Do Beauty Supplements Really Work?

+ CV Skinlabs Team

A healthy diet can help keep your skin looking its best. Since the skin is an organ, just like your heart or liver, it’s fed by the nutrients in the foods you eat, so the more nutrients you get in your daily diet, the healthier your skin will be.

But that’s food we’re talking about. Can you get the same effect from supplements?

Many manufacturers would like you to think so. In fact, beauty supplement companies are betting their bottom lines on the hope that you will believe their products will help your skin look and feel its best.

Just in the past year, the U.S. saw a 61 percent increase in sales of beauty supplements, with $144 million in sales compared to $89 million last year. Clearly, these supplements are becoming more and more popular. Does that mean you should be using them, too?

What Are Beauty Supplements?

Beauty supplements (also called nutricosmetics) are similar to regular vitamin and mineral supplements, except they’re targeted to have a specific effect on your skin, hair, or nails. So they often contain nutrients that are linked to benefits in these areas. Vitamin A, C, and biotin, for example, are necessary for healthy skin and hair, so many beauty supplements contain them.

You may already get these vitamins in a multivitamin, but beauty supplements often contain them in higher doses than you’d get in a daily nutrient formula. They may also contain other nutrients like collagen, antioxidants, anti-inflammatories, and others that are meant to help you improve your appearance and help delay aging.

Beauty supplements may come in pill form, or in powders, drinks, or other food items.

The Problem with Vitamin Supplements in General

There are a few reasons why beauty supplements make sense. If you don’t eat a healthy diet most of the time, you may not be getting all the nutrients you need to support your skin’s health. In that case, a supplement may be helpful, but the thing is, we just aren’t sure at this point.

Take regular vitamins, for example. Many consumers bought them for decades, convinced that they would help them avoid disease and feel healthier. But recent studies have questioned whether supplements are effective.

One recent 2018 review of scientific literature published between 2012 and 2017 found that vitamin D, calcium, and vitamin C did not help in preventing cardiovascular disease, heart attack, stroke, or premature death.

“People feel better when they take supplements in the belief that taking more vitamins will improve health,” said Marion Nestle, nutrition, food studies and public health professor at New York University. “Most evidence shows that they do not.”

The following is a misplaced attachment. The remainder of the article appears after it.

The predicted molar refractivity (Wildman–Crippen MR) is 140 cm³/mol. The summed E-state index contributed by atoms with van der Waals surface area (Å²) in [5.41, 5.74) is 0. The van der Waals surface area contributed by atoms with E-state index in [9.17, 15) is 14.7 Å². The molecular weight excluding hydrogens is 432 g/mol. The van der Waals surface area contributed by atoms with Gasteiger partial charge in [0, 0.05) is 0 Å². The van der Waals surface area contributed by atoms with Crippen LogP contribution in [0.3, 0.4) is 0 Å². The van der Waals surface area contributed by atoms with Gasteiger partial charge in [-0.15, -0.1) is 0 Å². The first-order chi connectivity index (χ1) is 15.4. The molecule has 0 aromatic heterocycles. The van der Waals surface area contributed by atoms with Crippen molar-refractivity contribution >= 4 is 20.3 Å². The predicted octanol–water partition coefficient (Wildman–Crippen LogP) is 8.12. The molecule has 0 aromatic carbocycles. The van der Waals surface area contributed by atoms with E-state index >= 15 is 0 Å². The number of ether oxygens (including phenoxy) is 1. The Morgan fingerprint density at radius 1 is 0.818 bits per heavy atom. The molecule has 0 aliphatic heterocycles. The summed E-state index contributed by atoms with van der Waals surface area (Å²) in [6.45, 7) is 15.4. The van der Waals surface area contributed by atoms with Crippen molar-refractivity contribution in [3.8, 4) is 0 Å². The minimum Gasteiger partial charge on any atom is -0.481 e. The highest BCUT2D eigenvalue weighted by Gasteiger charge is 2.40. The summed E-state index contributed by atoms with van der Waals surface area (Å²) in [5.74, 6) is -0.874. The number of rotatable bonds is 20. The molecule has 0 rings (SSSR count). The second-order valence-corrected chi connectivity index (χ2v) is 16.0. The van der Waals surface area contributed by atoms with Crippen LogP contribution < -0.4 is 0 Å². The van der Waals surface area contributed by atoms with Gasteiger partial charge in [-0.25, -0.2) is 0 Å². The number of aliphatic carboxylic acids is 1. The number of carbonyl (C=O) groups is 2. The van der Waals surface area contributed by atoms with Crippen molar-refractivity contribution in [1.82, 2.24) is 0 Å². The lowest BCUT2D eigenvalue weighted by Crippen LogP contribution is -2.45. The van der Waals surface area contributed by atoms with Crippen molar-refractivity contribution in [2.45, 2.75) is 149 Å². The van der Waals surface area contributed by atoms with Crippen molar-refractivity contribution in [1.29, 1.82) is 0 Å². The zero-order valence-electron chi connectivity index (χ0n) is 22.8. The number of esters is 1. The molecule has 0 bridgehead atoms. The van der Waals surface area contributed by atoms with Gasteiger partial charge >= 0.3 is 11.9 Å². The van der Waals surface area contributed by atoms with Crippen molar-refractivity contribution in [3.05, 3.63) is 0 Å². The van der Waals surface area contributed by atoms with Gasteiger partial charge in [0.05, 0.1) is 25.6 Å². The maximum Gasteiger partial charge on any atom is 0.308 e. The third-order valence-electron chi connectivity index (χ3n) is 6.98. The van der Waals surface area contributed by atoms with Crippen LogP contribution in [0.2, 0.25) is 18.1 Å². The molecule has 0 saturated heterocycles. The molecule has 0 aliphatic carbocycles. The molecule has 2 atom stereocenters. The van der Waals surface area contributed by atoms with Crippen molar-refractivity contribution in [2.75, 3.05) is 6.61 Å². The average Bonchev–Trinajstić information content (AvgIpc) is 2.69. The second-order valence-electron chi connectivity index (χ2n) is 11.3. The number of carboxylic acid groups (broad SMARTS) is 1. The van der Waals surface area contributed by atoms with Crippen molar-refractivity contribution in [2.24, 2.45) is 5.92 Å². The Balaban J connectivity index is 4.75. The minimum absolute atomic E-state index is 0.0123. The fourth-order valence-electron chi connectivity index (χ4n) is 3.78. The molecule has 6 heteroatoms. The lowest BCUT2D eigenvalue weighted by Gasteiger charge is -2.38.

Johns Hopkins researchers reviewed information on supplements too, including three different studies that showed multivitamins did not help reduce risk of heart disease or cancer, mental decline, or premature death. They found that not only did multivitamins not live up to their hype, but that higher doses of some vitamins, like vitamin E and beta-carotene, could actually be harmful.

They added that there is much stronger evidence that eating a healthy diet helps prevent chronic diseases and gives you all the nutrients you need.

The same is likely true of beauty supplements.

Are Beauty Supplements Worth the Money?

Most dermatologists recommend instead that you focus on food, where the best nutrients are.

“Healthy eating habits appear to be a valuable tool to reduce the signs of skin aging as well as the management of certain skin conditions,” said board-certified dermatologist Patricia Farris, M.D., FAAD, clinical assistant professor of dermatology, Tulane University School of Medicine, New Orleans. “While the science behind nutrition, supplementation and skin is still evolving, research suggests a diet high in antioxidants and healthy fats and low in sugars, refined carbohydrates and bad fats may help the skin look younger.”

Some studies are showing that beauty supplements flat out don’t work. A review of research by scientists at the British Nutrition Foundation showed there is “very limited” evidence to support some of the ingredients used in beauty supplements. Further, they noted that while a healthy diet is required for healthy skin, beauty supplements may not add any further benefit.